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Affable 71-Year-Old Doctor Keeps Tuned for Adventure

May 12, 1990|JOSEPH N. BELL

In front of the rambling Brea home of Dr. Frank Haigler stands an old British telephone booth. When Haigler found out they were being removed from the streets of London, he commissioned a British friend to buy him one for $450. He considered that a bargain until the phone booth arrived with freight charges of about $1,000. By the time Haigler sandblasted the years of accumulated crud off the phone booth and spruced it up, the cost had escalated to about $2,000.

But Haigler, true to form, found a bonus in all this unexpected expense. In cleaning out the interior of the phone booth, he found a note from a woman offering "expert massages" to "tired businessmen."

So Haigler phoned her. She said she was, indeed, still in business and would be glad to accommodate him. She was somewhat startled--and more than a little flattered--to find he was calling from California. So to show her pleasure, she promised Haigler a free massage the next time he's in London. And he may very well take her up on it. Frank Haigler gets around.

He got around to serving briefly in the Israeli army early this year, which was the reason I stopped by to see him. Not a large number of 71-year-old non-Jewish physicians choose to spend three weeks of their lives unpacking crates on an Israeli army base. Haigler did, and he calls the experience "fantastic."

It all came about through an organization called "Volunteers for Israel," started six years ago to provide volunteers from all over the world to take over menial tasks for the Israeli army and thus free its soldiers for more important assignments. Over those years, 20,000 people have thus given of their time and energy.

Haigler stresses that it's no vacation. He had to pay his own air fare (half-price under a special arrangement), and accommodations were in army barracks. The army food was "lousy," he said. And the weather was "mostly cold and miserable."

"But," says Haigler, "the enthusiasm throughout the country was infectious. Israel is a paradox. Basically, it's a peace-loving nation. Its people are hard-working, industrious and very bright. They are spontaneous, emotional, friendly and courteous--not aggressive or hostile.

"Yet, Israel is an armed camp. Many of the young people, both men and women, are heavily armed and in uniform. You see them everywhere with submachine guns slung over their shoulders. But nowhere did I ever witness any boisterous behavior or aggressive machoism."

Haigler learned about "Volunteers for Israel" through a fellow member of the Los Angeles Adventurers Club, of which he has been a member many years. "I'd traveled all over the world," he said, "but never to the Middle East. So I signed up."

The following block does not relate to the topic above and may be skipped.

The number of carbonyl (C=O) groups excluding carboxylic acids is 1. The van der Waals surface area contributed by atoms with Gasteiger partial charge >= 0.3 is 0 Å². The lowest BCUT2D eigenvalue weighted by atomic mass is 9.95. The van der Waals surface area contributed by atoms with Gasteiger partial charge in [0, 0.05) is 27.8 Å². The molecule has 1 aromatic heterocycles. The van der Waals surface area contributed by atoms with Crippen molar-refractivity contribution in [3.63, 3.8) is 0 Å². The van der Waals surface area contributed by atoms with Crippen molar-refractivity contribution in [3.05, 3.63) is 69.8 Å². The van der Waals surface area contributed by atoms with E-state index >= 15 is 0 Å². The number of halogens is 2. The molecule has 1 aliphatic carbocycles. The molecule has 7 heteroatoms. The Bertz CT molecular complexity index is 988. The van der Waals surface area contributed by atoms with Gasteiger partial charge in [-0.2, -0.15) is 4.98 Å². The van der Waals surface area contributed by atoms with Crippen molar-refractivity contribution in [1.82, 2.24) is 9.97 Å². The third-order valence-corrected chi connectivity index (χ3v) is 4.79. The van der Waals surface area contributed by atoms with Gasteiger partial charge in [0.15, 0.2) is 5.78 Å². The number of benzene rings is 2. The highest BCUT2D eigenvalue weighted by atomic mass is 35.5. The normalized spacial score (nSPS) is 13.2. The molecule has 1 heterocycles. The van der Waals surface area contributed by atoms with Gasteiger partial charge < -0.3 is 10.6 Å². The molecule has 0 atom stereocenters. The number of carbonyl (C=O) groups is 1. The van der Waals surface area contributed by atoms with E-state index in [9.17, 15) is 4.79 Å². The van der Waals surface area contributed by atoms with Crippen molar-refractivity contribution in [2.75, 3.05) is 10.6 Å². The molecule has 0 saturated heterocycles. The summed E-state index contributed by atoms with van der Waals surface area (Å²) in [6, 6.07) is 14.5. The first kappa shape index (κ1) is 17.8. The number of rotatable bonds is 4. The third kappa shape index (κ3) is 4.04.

He went with the biggest contingent in Volunteer history, 2,000 people who embarked for Israel last New Year's Day, virtually all of them Jews wanting to contribute in some tangible way to Israel. Haigler didn't tell them that he was a physician "because I didn't want to end up emptying bedpans in some hospital." Instead, he ended up in a dismal munitions depot near the Golan Heights opening crates of machine guns and meticulously pounding out the nails. ("They don't waste anything in Israel," he explained.)

He saved an inspection report from one of the crates, and, typical of this gregarious man, called the inspector when he got back home. "Those guns," said Haigler, "had been packed in 1978 and had apparently been in storage ever since. I thought the inspector would be interested in knowing what happened to them, and he was. It hit me over and over that the Israelis are paying full cost for old--sometimes very old--surplus war material."

On weekends, tours were provided for the volunteers, including a visit to Jerusalem. Volunteers were not allowed to wear their Army uniforms off the base, but Haigler did meet some tank officers who told him that he was working with "the dregs of the Army," and they wished he could see it at its best.

Even so, Haigler came back with totally affirmative feelings about Israel. "I went over there," he said, "knowing very little about Israel and with no fixed political views. I came home impressed at the tremendous value we get from our investment in Israel. An armed and strong Israel keeps the peace in the Middle East. And the strongest impression I brought back was of a proud, intelligent and hard-working people who have converted a barren desert into a beautiful nation."

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